1Department of Public Health, Madda Walabu University, Robe, Ethiopia
Received: 30-Nov-2022, Manuscript No. JCROA-22-78998; Editor assigned: 02-Dec-2022, Pre QC No. JCROA-22-78998 (PQ); Reviewed: 16-Dec-2022, QC No. JCROA-22-78998; Revised: 23-Dec-2022, Manuscript No. JCROA-22-78998 (R); Published: 30-Dec-2022, DOI: 10.4172/jclinresp.4.S3.004
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Bradypnea is an abnormally slow breathing rate. It’s a symptom of an underlying health condition, which may include hypothyroidism, head injuries or opioid or heavy alcohol use. Associated symptoms may include dizziness, confusion and feeling tired. A healthcare provider can diagnose the underlying cause and recommend the most appropriate treatment. A low breathing rate means your body may not be getting enough oxygen. The cells in your body need oxygen to break down food and turn it into energy. A lack of oxygen may cause other symptoms. radypnea may cause low oxygen levels. Symptoms of low oxygen levels include Dizziness, Feeling extremely tired (fatigue), Tiring quickly during physical activity, Shortness of breath (dyspnea), Weakness, Chest pains, Confusion.
Common Many conditions may cause bradypnea. Some common bradypnea causes include Hypothyroidism (Hypothyroidism is a condition in which your thyroid gland doesn’t make enough thyroid hormones. It can affect your metabolism as well as your ability to breathe); Head injuries (Your brain — specifically areas around your lower brainstem and spinal cord — tells your lungs and breathing muscles to breathe); Head injuries and other conditions that affect your brain, including tumors or blood clots, may prevent your brain from telling your lungs and muscles to breathe; Opioids (Opioids are a class of drugs that healthcare providers prescribe to manage pain. They affect the opioid receptors in parts of your body systems that help regulate your body functions, including breathing); Alcohol (Regular or heavy alcohol consumption can slow your respiratory rate); Toxins (Inhaling certain toxins can affect your ability to breathe. These include carbon monoxide and sodium azide which helps inflate automobile airbags);Electrolyte imbalance (Electrolytes are minerals that have a positive or a negative charge when they dissolve in water. Too much or too little water in your body can cause an electrolyte imbalance, which can affect your breathing); Stress and anxiety (Some studies indicate that long-term stress and anxiety may cause breathing dysfunctions, including bradypnea).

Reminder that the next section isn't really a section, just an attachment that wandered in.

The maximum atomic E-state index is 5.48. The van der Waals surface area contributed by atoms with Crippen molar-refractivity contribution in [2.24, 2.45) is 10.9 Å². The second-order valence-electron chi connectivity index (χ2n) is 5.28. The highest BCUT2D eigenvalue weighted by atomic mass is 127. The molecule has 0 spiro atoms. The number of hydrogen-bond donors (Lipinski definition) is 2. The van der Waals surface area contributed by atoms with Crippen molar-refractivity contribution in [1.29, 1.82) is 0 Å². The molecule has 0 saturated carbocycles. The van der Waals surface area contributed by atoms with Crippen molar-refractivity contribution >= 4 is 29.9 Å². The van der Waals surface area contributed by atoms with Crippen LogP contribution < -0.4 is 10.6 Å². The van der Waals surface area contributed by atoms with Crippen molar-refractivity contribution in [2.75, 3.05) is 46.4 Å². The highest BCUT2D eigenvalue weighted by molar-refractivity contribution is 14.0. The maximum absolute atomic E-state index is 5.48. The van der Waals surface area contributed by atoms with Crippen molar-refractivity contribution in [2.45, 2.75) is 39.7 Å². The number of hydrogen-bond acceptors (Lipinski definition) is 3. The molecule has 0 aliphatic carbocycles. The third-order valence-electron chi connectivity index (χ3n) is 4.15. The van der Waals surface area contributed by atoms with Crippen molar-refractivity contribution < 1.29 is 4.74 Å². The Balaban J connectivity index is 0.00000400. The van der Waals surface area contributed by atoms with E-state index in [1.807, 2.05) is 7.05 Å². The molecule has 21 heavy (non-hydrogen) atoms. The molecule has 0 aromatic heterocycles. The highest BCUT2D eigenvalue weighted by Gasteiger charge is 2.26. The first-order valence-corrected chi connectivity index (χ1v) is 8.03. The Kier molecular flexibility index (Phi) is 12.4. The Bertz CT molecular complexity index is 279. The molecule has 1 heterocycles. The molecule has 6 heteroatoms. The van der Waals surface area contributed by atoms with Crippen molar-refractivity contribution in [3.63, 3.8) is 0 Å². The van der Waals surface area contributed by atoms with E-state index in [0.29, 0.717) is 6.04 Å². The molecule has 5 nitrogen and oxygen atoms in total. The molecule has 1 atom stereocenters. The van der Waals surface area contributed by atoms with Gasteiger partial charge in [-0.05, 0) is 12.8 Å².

Bradypnea complications depend on its cause. Without treatment, the most serious complications may include: Fainting, Low oxygen levels in your body tissue (hypoxia), Long periods of hypoxia can damage your organs, especially your brain and heart, Respiratory acidosis, Respiratory failure, Death.
The healthcare provider will diagnose the underlying condition by asking about your medical history and conducting a physical examination. They may ask if you have any other symptoms and recommend testing to help.
For some bradypnea causes, you may be able to lower your risk.
• Limit your alcohol consumption. Avoid drinking more than the recommended amounts — fewer than four drinks per day for women and people assigned female at birth and fewer than five drinks per day for men and people assigned male at birth. If you or a loved one has alcohol use disorder, it’s important to seek medical care. Talk to a provider about treatment options.
• Prevent carbon monoxide poisoning. Have a heating, venting and air conditioning professional inspect your fuel-burning appliances each year. Install carbon monoxide detectors on every floor of your home and replace the batteries every six months. Don’t let your automobile with a running engine idle in a garage or other enclosed area.
• Protect your brain from injuries. Helmets, safety restraints (including seat belts) and other protective equipment help protect your brain from dangerous impacts.
• Control or reduce stress and anxiety. Relaxation activities — including meditation, yoga and breathing exercises, as well as mental health awareness, medications and counseling — can help reduce stress and anxiety.